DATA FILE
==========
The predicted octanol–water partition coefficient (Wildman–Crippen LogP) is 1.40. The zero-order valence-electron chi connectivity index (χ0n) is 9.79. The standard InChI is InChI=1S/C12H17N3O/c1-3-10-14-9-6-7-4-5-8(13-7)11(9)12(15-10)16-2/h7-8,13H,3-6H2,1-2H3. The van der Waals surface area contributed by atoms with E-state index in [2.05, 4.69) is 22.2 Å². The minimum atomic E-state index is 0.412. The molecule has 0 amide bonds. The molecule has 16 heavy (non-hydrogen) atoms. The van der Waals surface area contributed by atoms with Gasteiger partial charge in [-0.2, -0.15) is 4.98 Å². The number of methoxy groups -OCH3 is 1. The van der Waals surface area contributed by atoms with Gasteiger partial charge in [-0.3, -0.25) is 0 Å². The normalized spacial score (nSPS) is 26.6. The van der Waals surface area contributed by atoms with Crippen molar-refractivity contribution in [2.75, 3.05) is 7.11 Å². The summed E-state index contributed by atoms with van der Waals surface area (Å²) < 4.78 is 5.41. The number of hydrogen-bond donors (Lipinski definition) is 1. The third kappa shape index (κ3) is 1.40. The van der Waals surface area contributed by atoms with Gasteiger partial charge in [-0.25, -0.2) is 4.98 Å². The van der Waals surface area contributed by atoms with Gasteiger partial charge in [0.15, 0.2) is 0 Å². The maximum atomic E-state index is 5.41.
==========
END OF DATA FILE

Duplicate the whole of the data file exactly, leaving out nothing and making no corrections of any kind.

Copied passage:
The predicted octanol–water partition coefficient (Wildman–Crippen LogP) is 1.40. The zero-order valence-electron chi connectivity index (χ0n) is 9.79. The standard InChI is InChI=1S/C12H17N3O/c1-3-10-14-9-6-7-4-5-8(13-7)11(9)12(15-10)16-2/h7-8,13H,3-6H2,1-2H3. The van der Waals surface area contributed by atoms with E-state index in [2.05, 4.69) is 22.2 Å². The minimum atomic E-state index is 0.412. The molecule has 0 amide bonds. The molecule has 16 heavy (non-hydrogen) atoms. The van der Waals surface area contributed by atoms with Gasteiger partial charge in [-0.2, -0.15) is 4.98 Å². The number of methoxy groups -OCH3 is 1. The van der Waals surface area contributed by atoms with Gasteiger partial charge in [-0.3, -0.25) is 0 Å². The normalized spacial score (nSPS) is 26.6. The van der Waals surface area contributed by atoms with Crippen molar-refractivity contribution in [2.75, 3.05) is 7.11 Å². The summed E-state index contributed by atoms with van der Waals surface area (Å²) < 4.78 is 5.41. The number of hydrogen-bond donors (Lipinski definition) is 1. The third kappa shape index (κ3) is 1.40. The van der Waals surface area contributed by atoms with Gasteiger partial charge in [-0.25, -0.2) is 4.98 Å². The van der Waals surface area contributed by atoms with Gasteiger partial charge in [0.15, 0.2) is 0 Å². The maximum atomic E-state index is 5.41.